This last discussion shows the difficulty of contrasting egoism and altruism at this level. Should we literally sacrifice our own overall happiness or well-being for others? Which others? And especially, of course, why? To suggest that one should do such a thing – if it is possible – seems to be to suggest that those other persons are somehow superior to you. Why should we believe any such thing?

Notice that as a universal theory, this last would run into logical difficulties. Whatever ‘worthy’ means, if A is more worthy than B, then B is less worthy than A, by definition. Thus, it is impossible for everyone to be more worthy than everyone else.

Egoism and Morality

At this point, let us turn to the other member of the distinction I have made – morality. To talk about morality is to talk of what should be the rules governing the general behavior of the group. One question this immediately raises is, which group? Without getting too involved in the question of cultural relativism, let us supply two answers to this question: (1) the group in question – that is, the group of which the persons we are addressing are members, with whom they interact, fairly frequently; and (2) the group consisting of literally everybody – all humans. Again, most classic philosophers assumed the latter, and the assumption is certainly not an unrealistic one.

What matters, however, is that we are now addressing the question not simply what to do in life generally but what to do in relation to our fellows: How do we carry on our dealings with them, our interactions? It is when we address this question that egoism, in any sense of that word in which it is meaningful, becomes enormously implausible. For if we think of the egoist as the one who pursues only his or her own interest, regardless of others, so that our image is of near-psychopathic behavior, then to recommend that as the rule for a group seems completely absurd, even unintelligible. Egoism, again speaking at the superficial level, must address the question of conflicts of interest. If A’s interests are incompatible with B’s – meaning, simply, that if A achieves what he is after, then B is frustrated in his pursuit of what he is after – then a rule addressed to the two of them, telling them both to ignore the other and go for it, is silly. If both try to follow it, at least one will fail. In fact, most likely both of them will, especially if we take into account any aspects of their values that extend beyond the narrow one that was the subject of conflict. For example, if the two come to blows, then at least one and probably both will suffer injuries that they would prefer not to have inflicted on them. A rule for a group, if it is to be even remotely plausible, will have to do better than that. When there are conflicts, it is going to have to tell us who is in the right and who is in the wrong – who gets to go ahead and who has to back down.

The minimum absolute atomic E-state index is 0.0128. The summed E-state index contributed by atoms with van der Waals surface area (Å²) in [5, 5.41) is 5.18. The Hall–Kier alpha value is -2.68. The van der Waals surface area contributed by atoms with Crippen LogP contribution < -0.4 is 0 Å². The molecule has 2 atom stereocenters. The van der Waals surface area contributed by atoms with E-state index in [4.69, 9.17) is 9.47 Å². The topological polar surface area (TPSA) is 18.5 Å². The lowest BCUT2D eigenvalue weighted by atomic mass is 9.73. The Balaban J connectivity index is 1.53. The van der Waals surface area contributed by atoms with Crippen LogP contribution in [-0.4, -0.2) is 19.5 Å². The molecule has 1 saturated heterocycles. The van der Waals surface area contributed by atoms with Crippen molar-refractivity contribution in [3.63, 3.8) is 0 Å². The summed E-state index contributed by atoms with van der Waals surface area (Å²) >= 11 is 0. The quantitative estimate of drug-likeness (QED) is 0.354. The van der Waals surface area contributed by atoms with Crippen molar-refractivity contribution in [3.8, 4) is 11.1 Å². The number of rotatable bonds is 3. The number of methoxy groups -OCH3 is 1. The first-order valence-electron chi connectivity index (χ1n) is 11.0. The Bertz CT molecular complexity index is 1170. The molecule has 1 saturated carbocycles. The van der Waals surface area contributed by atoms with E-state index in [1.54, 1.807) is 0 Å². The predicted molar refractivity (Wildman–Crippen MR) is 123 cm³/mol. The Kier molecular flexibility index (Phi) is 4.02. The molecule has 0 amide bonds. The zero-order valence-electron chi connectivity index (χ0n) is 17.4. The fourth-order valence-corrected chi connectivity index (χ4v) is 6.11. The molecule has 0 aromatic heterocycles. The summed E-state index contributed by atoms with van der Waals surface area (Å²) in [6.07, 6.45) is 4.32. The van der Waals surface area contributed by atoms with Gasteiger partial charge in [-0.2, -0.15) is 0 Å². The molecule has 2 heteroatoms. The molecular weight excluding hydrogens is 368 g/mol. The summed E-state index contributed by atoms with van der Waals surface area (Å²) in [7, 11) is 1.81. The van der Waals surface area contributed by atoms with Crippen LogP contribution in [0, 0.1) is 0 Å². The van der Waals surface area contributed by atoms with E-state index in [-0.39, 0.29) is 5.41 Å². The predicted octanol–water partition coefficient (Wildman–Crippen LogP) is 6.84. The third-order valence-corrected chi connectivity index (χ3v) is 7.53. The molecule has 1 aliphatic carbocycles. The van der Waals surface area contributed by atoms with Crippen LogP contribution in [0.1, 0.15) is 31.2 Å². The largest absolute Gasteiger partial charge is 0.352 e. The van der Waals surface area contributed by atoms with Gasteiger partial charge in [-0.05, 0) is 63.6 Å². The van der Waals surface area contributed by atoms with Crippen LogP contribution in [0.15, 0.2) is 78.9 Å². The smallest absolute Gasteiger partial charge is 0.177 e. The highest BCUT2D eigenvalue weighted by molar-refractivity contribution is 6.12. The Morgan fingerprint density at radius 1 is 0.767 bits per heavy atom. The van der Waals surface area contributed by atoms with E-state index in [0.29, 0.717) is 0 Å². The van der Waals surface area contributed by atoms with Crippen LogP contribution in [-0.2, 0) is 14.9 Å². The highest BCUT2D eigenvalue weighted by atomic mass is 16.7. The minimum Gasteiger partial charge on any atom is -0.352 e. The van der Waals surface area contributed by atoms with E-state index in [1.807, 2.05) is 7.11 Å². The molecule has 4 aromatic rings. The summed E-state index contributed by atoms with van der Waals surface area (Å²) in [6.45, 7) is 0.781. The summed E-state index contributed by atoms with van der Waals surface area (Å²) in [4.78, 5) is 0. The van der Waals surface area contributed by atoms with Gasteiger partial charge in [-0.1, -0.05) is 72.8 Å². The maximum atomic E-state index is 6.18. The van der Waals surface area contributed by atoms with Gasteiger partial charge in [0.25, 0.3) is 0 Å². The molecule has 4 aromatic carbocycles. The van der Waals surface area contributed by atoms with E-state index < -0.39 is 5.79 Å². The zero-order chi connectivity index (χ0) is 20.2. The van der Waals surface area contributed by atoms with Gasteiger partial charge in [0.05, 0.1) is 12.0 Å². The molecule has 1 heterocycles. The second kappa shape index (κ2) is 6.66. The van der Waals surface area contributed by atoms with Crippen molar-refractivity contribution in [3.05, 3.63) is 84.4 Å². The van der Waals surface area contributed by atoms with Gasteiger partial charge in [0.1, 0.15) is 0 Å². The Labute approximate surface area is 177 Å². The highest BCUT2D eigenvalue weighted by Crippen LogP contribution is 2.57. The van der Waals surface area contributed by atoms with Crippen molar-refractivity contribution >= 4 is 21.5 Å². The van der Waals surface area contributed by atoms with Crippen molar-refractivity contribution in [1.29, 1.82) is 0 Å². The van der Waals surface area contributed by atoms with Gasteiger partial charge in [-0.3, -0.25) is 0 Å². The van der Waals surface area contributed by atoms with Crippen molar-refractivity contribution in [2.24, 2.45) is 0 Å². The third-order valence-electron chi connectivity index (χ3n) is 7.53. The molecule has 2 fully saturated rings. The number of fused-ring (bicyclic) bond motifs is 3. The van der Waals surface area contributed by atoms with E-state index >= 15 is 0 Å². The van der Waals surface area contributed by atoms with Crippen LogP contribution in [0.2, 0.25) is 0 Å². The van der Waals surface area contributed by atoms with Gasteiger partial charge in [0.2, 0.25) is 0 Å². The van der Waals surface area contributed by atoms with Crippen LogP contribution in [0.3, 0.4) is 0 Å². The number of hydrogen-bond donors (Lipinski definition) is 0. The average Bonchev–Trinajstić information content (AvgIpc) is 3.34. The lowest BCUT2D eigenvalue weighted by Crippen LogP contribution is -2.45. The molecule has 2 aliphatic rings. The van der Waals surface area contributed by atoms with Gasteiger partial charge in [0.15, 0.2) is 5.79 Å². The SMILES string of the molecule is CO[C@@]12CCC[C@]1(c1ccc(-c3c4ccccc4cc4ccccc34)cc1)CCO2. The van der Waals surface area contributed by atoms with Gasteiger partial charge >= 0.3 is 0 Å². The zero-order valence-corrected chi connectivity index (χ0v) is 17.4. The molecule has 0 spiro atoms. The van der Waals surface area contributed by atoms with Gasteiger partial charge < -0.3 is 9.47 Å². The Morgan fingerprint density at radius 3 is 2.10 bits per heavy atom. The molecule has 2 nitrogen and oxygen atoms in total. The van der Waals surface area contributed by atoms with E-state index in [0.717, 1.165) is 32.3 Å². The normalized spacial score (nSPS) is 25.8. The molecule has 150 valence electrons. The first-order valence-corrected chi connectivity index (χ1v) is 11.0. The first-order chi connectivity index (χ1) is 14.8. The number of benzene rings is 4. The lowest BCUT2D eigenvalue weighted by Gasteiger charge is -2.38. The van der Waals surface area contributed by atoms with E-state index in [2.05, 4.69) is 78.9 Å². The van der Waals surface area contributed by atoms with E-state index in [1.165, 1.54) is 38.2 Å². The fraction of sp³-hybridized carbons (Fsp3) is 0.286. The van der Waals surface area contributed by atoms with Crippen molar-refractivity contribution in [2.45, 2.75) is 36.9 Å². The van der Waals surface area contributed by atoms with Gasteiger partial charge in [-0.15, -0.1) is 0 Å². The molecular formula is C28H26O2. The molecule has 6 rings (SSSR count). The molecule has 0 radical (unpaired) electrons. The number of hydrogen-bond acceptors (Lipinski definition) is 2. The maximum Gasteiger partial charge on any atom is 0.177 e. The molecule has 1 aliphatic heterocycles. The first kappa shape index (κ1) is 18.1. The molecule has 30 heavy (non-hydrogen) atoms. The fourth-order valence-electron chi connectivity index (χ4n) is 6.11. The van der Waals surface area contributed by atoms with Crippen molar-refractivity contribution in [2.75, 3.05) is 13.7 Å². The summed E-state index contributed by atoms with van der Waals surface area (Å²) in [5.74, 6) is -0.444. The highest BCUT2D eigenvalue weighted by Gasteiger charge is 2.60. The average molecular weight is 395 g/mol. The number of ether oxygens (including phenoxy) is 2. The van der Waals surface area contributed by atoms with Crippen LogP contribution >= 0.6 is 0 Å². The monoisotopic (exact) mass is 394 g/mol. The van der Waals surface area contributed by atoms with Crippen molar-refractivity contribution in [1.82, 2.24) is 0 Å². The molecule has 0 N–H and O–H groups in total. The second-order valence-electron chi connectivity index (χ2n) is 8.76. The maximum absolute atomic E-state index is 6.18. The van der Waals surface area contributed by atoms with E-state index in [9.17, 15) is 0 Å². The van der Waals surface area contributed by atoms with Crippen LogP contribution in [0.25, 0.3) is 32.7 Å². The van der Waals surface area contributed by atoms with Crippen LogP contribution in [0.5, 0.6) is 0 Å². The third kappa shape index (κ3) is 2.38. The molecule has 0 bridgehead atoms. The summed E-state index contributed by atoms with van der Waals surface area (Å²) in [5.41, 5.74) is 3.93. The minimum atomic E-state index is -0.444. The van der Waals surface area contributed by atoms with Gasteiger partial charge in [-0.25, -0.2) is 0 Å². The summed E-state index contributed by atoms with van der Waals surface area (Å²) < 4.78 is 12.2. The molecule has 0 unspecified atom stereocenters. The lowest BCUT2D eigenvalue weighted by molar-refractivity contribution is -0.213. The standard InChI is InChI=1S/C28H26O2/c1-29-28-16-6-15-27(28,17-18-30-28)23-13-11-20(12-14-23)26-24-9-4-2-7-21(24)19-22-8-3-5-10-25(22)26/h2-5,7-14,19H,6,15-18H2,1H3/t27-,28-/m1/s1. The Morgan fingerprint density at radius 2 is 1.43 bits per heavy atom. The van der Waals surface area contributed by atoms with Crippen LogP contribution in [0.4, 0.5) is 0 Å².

Trying to incorporate real egoism, of the first kind identified at the outset, into the very matter of moral rules is an invitation to conceptual disaster. That Jones ought to do x and Smith ought to do y, even though Jones’s doing x entails Smith’s not doing y, is rightly regarded as a nonsense rule. Two boxers in the ring ought both, of course, to try to win, but to say that both ought to win is nonsense because by definition that is impossible. A morality for all, therefore, cannot look like directions to the cheering section for one of the fighters but, rather, like the rule book for boxing, which tells both of them that they have only so many minutes between breaks, that they may not hit below the belt, and so forth. Morality in our second and narrower sense of the term consists of the rules for large, natural groups – that is, groups of people who happen, for whatever reason, to come in contact with each other rather than groups that come together intentionally for specific purposes. For such groups, the rules are going to have to be impartial rather than loaded in favor of one person or set of persons as against another. Thus, such rules simply cannot be egoistic.

Altruism and Morality